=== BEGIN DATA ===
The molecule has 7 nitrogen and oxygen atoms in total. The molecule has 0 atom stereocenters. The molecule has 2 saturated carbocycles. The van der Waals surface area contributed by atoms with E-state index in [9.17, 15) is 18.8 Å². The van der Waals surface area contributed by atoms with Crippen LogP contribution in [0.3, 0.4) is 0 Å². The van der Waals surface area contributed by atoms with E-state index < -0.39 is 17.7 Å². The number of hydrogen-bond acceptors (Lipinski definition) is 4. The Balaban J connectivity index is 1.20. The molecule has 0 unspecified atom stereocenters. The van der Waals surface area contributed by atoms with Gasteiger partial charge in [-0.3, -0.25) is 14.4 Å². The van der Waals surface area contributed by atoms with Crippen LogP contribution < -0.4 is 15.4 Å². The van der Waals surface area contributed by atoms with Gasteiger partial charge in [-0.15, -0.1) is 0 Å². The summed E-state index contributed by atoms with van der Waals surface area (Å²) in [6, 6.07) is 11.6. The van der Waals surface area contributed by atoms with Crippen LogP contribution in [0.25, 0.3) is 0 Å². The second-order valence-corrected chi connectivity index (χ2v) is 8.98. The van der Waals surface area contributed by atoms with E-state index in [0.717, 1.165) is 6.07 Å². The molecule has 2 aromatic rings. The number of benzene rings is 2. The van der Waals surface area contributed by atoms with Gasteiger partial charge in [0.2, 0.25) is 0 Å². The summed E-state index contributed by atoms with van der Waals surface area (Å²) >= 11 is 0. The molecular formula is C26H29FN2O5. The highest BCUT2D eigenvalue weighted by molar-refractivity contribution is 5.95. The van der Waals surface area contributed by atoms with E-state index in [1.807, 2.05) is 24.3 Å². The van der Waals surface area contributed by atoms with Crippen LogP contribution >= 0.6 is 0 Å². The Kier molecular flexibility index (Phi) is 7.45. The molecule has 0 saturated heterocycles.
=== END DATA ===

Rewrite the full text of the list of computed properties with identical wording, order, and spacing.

The molecule has 7 nitrogen and oxygen atoms in total. The molecule has 0 atom stereocenters. The molecule has 2 saturated carbocycles. The van der Waals surface area contributed by atoms with E-state index in [9.17, 15) is 18.8 Å². The van der Waals surface area contributed by atoms with Crippen LogP contribution in [0.3, 0.4) is 0 Å². The van der Waals surface area contributed by atoms with E-state index < -0.39 is 17.7 Å². The number of hydrogen-bond acceptors (Lipinski definition) is 4. The Balaban J connectivity index is 1.20. The molecule has 0 unspecified atom stereocenters. The van der Waals surface area contributed by atoms with Gasteiger partial charge in [-0.3, -0.25) is 14.4 Å². The van der Waals surface area contributed by atoms with Crippen LogP contribution < -0.4 is 15.4 Å². The van der Waals surface area contributed by atoms with Gasteiger partial charge in [-0.15, -0.1) is 0 Å². The summed E-state index contributed by atoms with van der Waals surface area (Å²) in [6, 6.07) is 11.6. The van der Waals surface area contributed by atoms with Crippen LogP contribution in [0.25, 0.3) is 0 Å². The second-order valence-corrected chi connectivity index (χ2v) is 8.98. The van der Waals surface area contributed by atoms with E-state index in [0.717, 1.165) is 6.07 Å². The molecule has 2 aromatic rings. The number of benzene rings is 2. The van der Waals surface area contributed by atoms with Gasteiger partial charge in [0.2, 0.25) is 0 Å². The summed E-state index contributed by atoms with van der Waals surface area (Å²) >= 11 is 0. The molecular formula is C26H29FN2O5. The highest BCUT2D eigenvalue weighted by molar-refractivity contribution is 5.95. The van der Waals surface area contributed by atoms with E-state index in [1.807, 2.05) is 24.3 Å². The van der Waals surface area contributed by atoms with Crippen LogP contribution >= 0.6 is 0 Å². The Kier molecular flexibility index (Phi) is 7.45. The molecule has 0 saturated heterocycles.